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Details of Grant 

EPSRC Reference: EP/I004343/1
Title: Light unlimted - active and passive exploitation of light at the nanometre scale
Principal Investigator: Oulton, Professor RFM
Other Investigators:
Researcher Co-Investigators:
Project Partners:
Friedrich Schiller University Jena Regents of the Univ California Berkeley
Department: Physics
Organisation: Imperial College London
Scheme: Career Acceleration Fellowship
Starts: 01 October 2010 Ends: 31 March 2016 Value (£): 1,077,391
EPSRC Research Topic Classifications:
Optical Communications Optical Devices & Subsystems
EPSRC Industrial Sector Classifications:
No relevance to Underpinning Sectors
Related Grants:
Panel History:
Panel DatePanel NameOutcome
09 Jun 2010 EPSRC Fellowships 2010 Interview Panel F Announced
Summary on Grant Application Form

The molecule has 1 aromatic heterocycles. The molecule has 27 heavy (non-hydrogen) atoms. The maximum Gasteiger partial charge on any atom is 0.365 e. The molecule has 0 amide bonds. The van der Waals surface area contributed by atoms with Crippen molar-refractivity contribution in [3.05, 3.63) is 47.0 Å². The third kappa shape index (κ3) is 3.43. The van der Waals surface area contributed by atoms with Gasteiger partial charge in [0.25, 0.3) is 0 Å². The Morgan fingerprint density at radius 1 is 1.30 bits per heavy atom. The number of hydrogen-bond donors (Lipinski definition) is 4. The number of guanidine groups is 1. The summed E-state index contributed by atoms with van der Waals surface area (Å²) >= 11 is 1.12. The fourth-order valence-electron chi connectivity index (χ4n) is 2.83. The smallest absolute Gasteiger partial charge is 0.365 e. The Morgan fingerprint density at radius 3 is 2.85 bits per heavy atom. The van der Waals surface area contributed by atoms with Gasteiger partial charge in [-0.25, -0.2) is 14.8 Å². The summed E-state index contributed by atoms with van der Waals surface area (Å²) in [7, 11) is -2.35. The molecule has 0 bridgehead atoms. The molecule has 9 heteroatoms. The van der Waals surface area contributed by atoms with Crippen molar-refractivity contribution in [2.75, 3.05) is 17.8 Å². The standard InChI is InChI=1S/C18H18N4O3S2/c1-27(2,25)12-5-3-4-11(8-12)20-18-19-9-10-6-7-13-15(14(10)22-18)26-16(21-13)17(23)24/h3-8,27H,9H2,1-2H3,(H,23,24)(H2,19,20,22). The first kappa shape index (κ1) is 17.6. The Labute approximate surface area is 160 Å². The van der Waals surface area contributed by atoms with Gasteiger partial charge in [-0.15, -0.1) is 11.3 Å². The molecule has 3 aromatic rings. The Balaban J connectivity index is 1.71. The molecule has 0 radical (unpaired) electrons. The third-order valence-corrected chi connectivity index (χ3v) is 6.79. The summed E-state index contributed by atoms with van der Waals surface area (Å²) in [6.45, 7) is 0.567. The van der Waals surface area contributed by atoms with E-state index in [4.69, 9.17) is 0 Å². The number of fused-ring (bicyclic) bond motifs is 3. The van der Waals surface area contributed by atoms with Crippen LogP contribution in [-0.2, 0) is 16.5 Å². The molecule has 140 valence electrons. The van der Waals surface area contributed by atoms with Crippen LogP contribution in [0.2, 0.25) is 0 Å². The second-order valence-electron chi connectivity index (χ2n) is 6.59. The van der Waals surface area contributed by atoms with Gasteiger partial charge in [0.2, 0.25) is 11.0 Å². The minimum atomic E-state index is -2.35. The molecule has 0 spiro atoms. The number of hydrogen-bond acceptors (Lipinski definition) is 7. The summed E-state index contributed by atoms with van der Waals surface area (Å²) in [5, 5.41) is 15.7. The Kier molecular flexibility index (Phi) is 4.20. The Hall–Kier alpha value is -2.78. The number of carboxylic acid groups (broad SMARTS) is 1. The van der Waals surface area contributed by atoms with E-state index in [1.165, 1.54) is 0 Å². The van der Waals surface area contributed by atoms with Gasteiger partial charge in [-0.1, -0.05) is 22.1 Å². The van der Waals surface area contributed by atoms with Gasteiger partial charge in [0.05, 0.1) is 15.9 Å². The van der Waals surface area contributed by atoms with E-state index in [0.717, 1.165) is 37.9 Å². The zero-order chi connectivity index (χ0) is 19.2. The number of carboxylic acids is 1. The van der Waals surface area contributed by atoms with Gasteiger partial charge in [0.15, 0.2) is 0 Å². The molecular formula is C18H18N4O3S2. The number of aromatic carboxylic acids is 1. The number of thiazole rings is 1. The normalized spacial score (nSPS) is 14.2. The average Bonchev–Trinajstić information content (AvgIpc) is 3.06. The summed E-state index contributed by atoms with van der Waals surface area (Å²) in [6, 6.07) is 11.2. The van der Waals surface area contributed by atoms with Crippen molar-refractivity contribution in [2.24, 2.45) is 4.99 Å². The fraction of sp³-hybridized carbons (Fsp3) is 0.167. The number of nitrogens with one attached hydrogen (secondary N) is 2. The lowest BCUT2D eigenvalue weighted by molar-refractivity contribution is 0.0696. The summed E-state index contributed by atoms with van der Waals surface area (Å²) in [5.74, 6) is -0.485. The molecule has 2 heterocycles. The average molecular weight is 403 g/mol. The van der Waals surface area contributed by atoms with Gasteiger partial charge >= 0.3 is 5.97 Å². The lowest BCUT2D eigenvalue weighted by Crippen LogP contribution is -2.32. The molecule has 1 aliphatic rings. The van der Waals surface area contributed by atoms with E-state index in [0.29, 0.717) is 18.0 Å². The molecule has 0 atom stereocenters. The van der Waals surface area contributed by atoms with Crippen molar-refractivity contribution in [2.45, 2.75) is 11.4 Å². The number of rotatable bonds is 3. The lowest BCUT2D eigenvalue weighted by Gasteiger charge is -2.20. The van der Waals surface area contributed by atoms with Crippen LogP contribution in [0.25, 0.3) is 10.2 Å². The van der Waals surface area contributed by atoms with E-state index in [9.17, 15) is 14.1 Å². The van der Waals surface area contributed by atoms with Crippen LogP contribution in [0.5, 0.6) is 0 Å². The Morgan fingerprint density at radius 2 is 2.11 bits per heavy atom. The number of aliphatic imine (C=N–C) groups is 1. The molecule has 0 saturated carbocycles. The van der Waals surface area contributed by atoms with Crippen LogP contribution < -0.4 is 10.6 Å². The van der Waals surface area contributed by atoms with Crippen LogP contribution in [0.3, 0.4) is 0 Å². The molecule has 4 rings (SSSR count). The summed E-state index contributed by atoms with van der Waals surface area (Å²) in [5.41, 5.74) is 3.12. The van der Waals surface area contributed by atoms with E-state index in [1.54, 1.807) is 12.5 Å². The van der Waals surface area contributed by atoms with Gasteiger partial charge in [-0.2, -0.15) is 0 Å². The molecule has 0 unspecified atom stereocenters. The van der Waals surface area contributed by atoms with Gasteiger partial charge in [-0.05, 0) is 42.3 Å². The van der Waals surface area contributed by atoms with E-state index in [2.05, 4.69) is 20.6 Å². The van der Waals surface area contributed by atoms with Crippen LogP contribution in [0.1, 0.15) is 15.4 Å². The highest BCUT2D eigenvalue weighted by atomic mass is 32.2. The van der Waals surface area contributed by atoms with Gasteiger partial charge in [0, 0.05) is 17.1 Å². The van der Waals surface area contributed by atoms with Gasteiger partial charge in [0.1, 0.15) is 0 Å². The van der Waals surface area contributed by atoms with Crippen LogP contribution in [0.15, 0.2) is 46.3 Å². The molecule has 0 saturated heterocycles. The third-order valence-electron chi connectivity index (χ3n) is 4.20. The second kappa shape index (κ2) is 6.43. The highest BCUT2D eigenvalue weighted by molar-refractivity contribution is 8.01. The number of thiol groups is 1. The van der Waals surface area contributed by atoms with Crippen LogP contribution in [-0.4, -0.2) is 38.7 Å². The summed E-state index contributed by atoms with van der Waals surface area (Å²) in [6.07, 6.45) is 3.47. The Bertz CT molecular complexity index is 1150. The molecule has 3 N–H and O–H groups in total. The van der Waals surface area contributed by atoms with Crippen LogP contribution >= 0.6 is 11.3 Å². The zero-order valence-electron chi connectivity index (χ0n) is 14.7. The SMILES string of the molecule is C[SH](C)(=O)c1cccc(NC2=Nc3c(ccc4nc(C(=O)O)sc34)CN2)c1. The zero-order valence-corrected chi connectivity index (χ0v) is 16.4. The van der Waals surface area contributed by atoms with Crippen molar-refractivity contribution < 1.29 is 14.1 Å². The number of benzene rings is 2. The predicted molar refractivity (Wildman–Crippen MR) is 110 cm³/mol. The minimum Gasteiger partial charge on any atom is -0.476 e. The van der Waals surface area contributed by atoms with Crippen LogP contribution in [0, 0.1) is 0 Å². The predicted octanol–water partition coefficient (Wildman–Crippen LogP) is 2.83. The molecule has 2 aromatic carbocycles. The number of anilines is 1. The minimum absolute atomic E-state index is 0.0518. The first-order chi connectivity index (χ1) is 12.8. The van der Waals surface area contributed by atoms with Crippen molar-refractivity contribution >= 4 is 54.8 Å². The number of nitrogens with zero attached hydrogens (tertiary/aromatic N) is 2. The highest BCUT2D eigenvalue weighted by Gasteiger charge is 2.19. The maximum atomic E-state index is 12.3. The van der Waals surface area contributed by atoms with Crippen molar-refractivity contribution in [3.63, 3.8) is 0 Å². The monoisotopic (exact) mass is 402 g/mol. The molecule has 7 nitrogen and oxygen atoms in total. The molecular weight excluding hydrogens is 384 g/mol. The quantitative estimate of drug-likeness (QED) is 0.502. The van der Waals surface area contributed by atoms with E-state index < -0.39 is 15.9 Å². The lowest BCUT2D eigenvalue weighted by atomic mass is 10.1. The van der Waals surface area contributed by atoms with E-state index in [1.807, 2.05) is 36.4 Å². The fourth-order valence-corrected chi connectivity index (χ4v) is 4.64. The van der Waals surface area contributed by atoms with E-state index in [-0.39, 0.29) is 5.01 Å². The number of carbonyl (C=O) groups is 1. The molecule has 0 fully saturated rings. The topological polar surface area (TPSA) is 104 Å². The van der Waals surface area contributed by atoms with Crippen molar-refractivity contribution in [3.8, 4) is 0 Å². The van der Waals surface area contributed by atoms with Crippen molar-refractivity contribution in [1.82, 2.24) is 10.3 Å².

Light and the various ways it interacts with matter is our primary means of sensing the world around us. It is therefore no surprise that many technologies are based on light; for example submarine optical fibres make up the backbone of the Internet and display technology delivers affordable and compact crystal clear televisions. However, light itself has a limitation that we are still trying to overcome: light cannot be imaged or focused below half its wavelength, known as the diffraction limit . To see smaller objects we must use shorter wavelengths. e.g. Blue-ray, uses blue lasers (405 nm) to store more information than DVDs, which use longer wavelength red lasers (650 nm). Today, we are learning to overcome this limit by incorporating metals in optical devices. The proposed research investigates the use of metals to shatter the diffraction limit for creating new technological products, expand the capabilities of computers and the internet and deliver new sensor technologies for healthcare, defense and security.We often take for granted just how strongly light can interact with metals. Electricity, oscillating at 50 Hz (essentially very low frequency light), has a wavelength of thousands of kilometers, yet a wall-plug is no larger than a couple of inches; well below the diffraction limit! The relatively new capability to structure metal surfaces on the nanoscale now allows us to use this same phenomenon to beat the diffraction limit in the visible spectrum. Metals do this by storing energy on the electrons that collectively move in unison with light, called surface plasmons. This approach has recently re-invigorated the study of optics at the nano-scale, feeding the trend to smaller and more compact technologies.So what sets nano-optics aside from low frequency electricity if they share the same physics? I believe the paradigm of nano-optics is the capability to reduce the size of visible and infrared light so that it can occupy the same nano-scale volume as molecular, solid state and atomic electronic states for the first time. Under natural conditions the mismatch makes light-matter interactions inherently weak and slow. With nano-optics, interactions not only become stronger and faster but weak effects once difficult to detect are dramatically enhanced. This goal of this proposal is to strengthen such weak effects and utilize them to realize new capabilities in optics.With any new type of control come caveats. Firstly, it is difficult to focus light from its normal size beyond the diffraction limit. Secondly, having overcome the first challenge, light on metal surfaces is short lived due to a metal's resistance. My research plan is geared to directly address these challenges. The first thrust develops a concept that I recently proposed to mitigate the problem of energy loss to the point where surface plasmons become useful. Building on Silicon Photonics, a well-established commercial optical communications architecture, I can use established techniques to seamlessly transfer light between the realms of conventional and nano-optics with the potential for short term impact on photonics technology. The second thrust exploits my recent breakthrough on surface plasmon lasers, which can generate light directly on the nano-scale and sustain it indefinitely by laser action. This overcomes both challenges in nano-optics simultaneously. While conventional lasers transmit light over large distances, it is the light inside surface plasmon lasers that is unique. I want to use this light for spectroscopy at single molecule sensitivities. Just as ultra-fast lasers, serving as scientists' camera flash, have given us snap shots of Nature's fleeting processes, so surface plasmon lasers will allow us to probe Nature with unprecedented resolution and control at the scale of individual molecules. Exploring optics at untouched length scales is an exciting opportunity giving us the potential to make fundamentally new discoveries.
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